Rebecca Kabaya Arts Reporter
As the world celebrates International Women’s Day today, women in various sectors are celebrating their achievements, and also voicing concerns about the challenges they are facing.
On the local arts scene, there are a number of female musicians that have made commendable achievements through their art. Some have come up with hits, while others have been consistent in live shows. However, the majority of them expressed concern in the manner in which their artwork was being treated, saying it was not receiving fair treatment and was being evaluated based on gender.
In an interview with The Herald, female artistes from different genres expressed various thoughts and views concerning the treatment, opportunities and capacity of women in the industry:
Women don’t get it on a silver platter across the board. Socio-cultural barriers deny women the same opportunities naturally. In my field, one has to be three or more times better than our male counterparts to enjoy half the attention and appreciation our male counterparts get, whether it is from the general audience, the corporate world and across the board.
Personally, I have what it takes to be competent, but sometimes after doing a cost-benefit analysis, you find peace with what society has naturally availed for women because there are some norms that you cannot change. Women are insulted, butchered and battered for doing the same things men get applauded for. It is more traumatising when one is an innovative person, a trend setter and a leader. Such talent in women is met with so much ridicule and disapproval, that most women would rather settle for less just to fit in our society.
Women are definitely not being treated the same as men. It is very sad and draining not to be given the same chances and recognition in the music business as our fellow male musicians.
This unfair treatment is limiting us and we are optimistic for change and change begins with us the female artists.
In the music industry, we are never treated the same as men. Men are always being given opportunities, hence women don’t have enough exposure. We are currently working on an album involving 51 female artistes. The motivation behind this compilation came from too many negative articles and accusations of how women in the arts are crybabies who do not know how to work together and claim their space. The several reports on sexual harassment, abuse also motivated us to fight unfair patriarchy so as to make the playing ground fair.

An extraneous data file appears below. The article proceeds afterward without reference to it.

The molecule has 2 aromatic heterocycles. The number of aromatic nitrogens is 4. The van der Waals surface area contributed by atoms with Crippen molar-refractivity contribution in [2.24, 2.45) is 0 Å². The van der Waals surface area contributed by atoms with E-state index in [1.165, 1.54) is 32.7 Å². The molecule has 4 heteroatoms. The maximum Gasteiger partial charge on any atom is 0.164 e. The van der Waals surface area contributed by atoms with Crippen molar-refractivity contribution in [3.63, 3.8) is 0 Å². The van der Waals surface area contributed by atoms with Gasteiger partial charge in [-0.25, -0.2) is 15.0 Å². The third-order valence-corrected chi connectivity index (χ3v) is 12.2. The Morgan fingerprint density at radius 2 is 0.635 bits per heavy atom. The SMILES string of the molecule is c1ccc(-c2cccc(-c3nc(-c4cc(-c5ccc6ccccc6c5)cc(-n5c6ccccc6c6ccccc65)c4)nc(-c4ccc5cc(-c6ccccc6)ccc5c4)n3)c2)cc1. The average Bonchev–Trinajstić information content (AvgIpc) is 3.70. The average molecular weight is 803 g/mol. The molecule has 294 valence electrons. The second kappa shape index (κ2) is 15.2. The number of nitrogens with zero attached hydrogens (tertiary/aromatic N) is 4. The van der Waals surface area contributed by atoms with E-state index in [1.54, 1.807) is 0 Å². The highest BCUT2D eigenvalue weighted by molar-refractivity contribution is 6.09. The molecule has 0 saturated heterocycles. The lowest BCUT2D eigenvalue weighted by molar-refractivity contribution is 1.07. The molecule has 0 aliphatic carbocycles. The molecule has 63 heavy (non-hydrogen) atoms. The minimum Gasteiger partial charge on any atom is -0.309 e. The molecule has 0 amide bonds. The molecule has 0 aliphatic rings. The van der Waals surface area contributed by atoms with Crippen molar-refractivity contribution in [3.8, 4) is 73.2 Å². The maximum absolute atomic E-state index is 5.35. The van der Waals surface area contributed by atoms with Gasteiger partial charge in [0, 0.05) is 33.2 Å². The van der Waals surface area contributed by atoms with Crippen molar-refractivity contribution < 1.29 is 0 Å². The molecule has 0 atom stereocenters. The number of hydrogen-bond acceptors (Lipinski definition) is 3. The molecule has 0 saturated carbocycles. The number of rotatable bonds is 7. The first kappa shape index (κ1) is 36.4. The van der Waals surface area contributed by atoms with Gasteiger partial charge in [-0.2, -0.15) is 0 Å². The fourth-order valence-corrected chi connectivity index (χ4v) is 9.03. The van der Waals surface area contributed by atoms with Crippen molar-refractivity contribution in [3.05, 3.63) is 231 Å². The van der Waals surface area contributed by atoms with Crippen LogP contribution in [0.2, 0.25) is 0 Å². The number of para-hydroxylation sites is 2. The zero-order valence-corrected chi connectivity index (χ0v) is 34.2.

I believe in talent that knows no gender, therefore, we cannot say men are being given more exposure than females because if one has talent, it is not difficult to see. The problem that is affecting the female musicians right now is the perception that people already have towards women as weaker than men, which is wrong because there is massive talent among women. Personally, I am strong and I intend to break all the boundaries society has set against women and I will make a difference.
Olivia Charamba “Mai Charamba”
The issue is not about treatment, but what you are producing as a musician.
You need to ask yourself if your product is good enough to listen. We cannot force our music onto listeners, when one’s music is good, opportunities arise despite your sex , whether you are a man or a woman.
I think everyone who has produced something good, whether it’s a man or woman, gospel or secular, Zimdancehall or hip-hop, have had opportunities come their way. In a nutshell, treatment depends on the quality of the product.
Male dominance is there because of their good skills; female musicians should learn to play musical instruments skilfully, not “pachidzimai”. There are no female music producers that I know in Zimbabwe, we as women we have to change our mentality on a lot of issues.
Our young generation has to be trained on these issues.
Respina Patai “Mai Patai”
Equality is very scarce in the music industry. Women are not being accepted in the industry like men. For example if a female musician holds live shows during the night, she is labelled names which demotivates us. This makes the opportunities to be different as well since there is no producer that would want to invest his money into a musician who has limitations already. The female musicians have great capacity to take Zimbabwean music places, but we are generally being stigmatised in the arts business.